The Chancellor’s Budget, March 2014

The Chancellor, George Osborne, has now presented his March 2014 Budget to Parliament. There was lots of talk about the economy, growth forecasts, supporting UK businesses and employment – as well as some obvious political spin bearing in mind the European and General Elections are just around the corner – however we thought we’d concentrate on the most important changes, mainly in relation to tax itself as that’s what is going to affect Taxfile customers and readers the most. So here is our snapshot:

For individuals:

  • The threshold before earnings are subject to income tax (the ‘tax-free personal allowance’) is set to rise to £10,500;
  • The higher rate of tax will kick in for earnings above £41,865 from April 2014, rising again to £42,285 in 2015;
  • The first part of the ‘Help to Buy’ equity loan scheme for those aspiring to buy a new home is to be extended until 2020 (previously 2016);
  • The Stamp Duty on homes worth over £500k is to increase to 15% for those which are bought by companies;
  • Inheritance tax will be scrapped for members of the emergency services who “give their lives protecting us”;
  • Cash and Shares ISAs will be merged into a single New ISA (“NISA”). The annual tax-free limit for the NISA will be £15k (£4k for junior equivalent) from 1 July 2014.
  • From April 2015, pensioners will no longer be forced to buy an annuity with their pension fund. They will now be able to cash in as much or as little as they want to from their pension pot.
  • From June 2014, the amount people will be able to invest into Premium Bonds will increase to £40k (from £30k). From 2015 this will rise again to Read more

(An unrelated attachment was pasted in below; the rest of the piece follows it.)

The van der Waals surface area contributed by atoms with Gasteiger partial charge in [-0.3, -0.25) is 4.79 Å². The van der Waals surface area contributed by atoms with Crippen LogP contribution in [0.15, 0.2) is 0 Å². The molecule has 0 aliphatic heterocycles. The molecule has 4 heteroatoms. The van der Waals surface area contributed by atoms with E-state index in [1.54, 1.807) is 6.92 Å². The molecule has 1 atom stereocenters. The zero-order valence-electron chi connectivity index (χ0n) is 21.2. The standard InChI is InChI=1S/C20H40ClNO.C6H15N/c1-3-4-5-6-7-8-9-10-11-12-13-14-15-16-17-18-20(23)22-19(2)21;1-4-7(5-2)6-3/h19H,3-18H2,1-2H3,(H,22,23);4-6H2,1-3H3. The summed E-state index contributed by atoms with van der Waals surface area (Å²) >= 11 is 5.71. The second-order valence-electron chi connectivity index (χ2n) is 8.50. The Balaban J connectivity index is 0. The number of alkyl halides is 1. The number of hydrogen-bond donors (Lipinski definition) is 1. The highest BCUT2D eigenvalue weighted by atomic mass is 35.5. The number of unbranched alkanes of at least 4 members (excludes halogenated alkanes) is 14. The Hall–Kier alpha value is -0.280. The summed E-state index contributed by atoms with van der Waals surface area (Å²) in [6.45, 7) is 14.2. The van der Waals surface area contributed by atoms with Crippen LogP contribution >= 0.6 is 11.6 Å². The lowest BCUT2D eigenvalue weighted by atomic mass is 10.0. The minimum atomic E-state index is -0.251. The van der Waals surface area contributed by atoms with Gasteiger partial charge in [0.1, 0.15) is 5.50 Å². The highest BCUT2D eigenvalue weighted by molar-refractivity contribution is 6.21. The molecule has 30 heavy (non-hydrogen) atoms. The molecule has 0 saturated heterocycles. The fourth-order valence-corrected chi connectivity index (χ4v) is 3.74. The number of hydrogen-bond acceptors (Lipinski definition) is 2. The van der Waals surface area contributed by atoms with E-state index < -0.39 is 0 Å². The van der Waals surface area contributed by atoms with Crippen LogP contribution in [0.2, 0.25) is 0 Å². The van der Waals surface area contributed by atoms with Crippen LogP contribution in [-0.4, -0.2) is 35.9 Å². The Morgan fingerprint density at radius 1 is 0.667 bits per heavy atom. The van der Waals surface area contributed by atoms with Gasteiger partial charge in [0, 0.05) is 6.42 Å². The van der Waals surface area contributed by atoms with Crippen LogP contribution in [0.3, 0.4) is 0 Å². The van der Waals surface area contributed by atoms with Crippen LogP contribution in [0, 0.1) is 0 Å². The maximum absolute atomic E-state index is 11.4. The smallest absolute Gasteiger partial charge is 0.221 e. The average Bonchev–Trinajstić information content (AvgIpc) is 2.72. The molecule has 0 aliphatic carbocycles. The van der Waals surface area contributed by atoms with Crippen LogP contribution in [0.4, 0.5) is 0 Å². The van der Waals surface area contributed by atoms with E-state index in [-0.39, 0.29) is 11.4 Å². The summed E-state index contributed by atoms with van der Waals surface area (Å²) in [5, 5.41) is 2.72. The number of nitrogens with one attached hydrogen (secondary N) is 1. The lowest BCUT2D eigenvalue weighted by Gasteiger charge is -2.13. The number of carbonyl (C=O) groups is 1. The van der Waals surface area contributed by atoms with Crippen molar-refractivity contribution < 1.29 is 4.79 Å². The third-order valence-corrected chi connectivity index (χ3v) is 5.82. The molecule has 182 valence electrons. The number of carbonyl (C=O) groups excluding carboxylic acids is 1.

(Time Sensitive): Tax Year End Changes for Pension Allowances

The start of the new Tax Year on 6 April 2014 – just 6½ weeks away at time of writing – will see two very important changes in relation to pensions allowances.

The first change will affect the ‘Annual Allowance’ (or ‘AA’) which is the annual limit on pension savings attracting tax relief. This limit will be reduced from £50k to £40k (having been as high as £255k back in 2010/11) and includes contributions made by anyone into your pension whether that’s you or your employer. Should your pension savings be greater than this amount then you will have to pay a tax charge and include such information on your Self Assessment tax return. A calculator is available to work out whether you have any unused annual allowance available, this being particularly useful because you are eligible to carry forwards any unused allowance if it exists from the 3 previous tax years. If present the unused allowance can be used to offset against any tax charge.

The second change will affect the ‘Lifetime Allowance‘ (or ‘LTA’) which is the amount payable from a private and/or work pension scheme (excludes State pension) before tax also becomes payable. Having already recently been cut from £1.8 million the LTA is currently set at £1.5 million but will be reduced to £1.25 million from 6 April 2014. The LTA is only applied to pension savings when you actually take your pension benefits, or at certain key events such as reaching the age of 75. Other examples of applicable key events are explained here. Read more

Pension Contributions and Tax Relief

Do I get tax relief on my pension contributions? This is something we hear a lot from our clients.
The answer is yes, you do get tax relief on pension contributions, being a good way to save for retirement.
The way you get tax relief on pension contributions depends on whether you pay into a company (known as Occupational scheme), public service or personal pension scheme.
•Company or public service pension schemes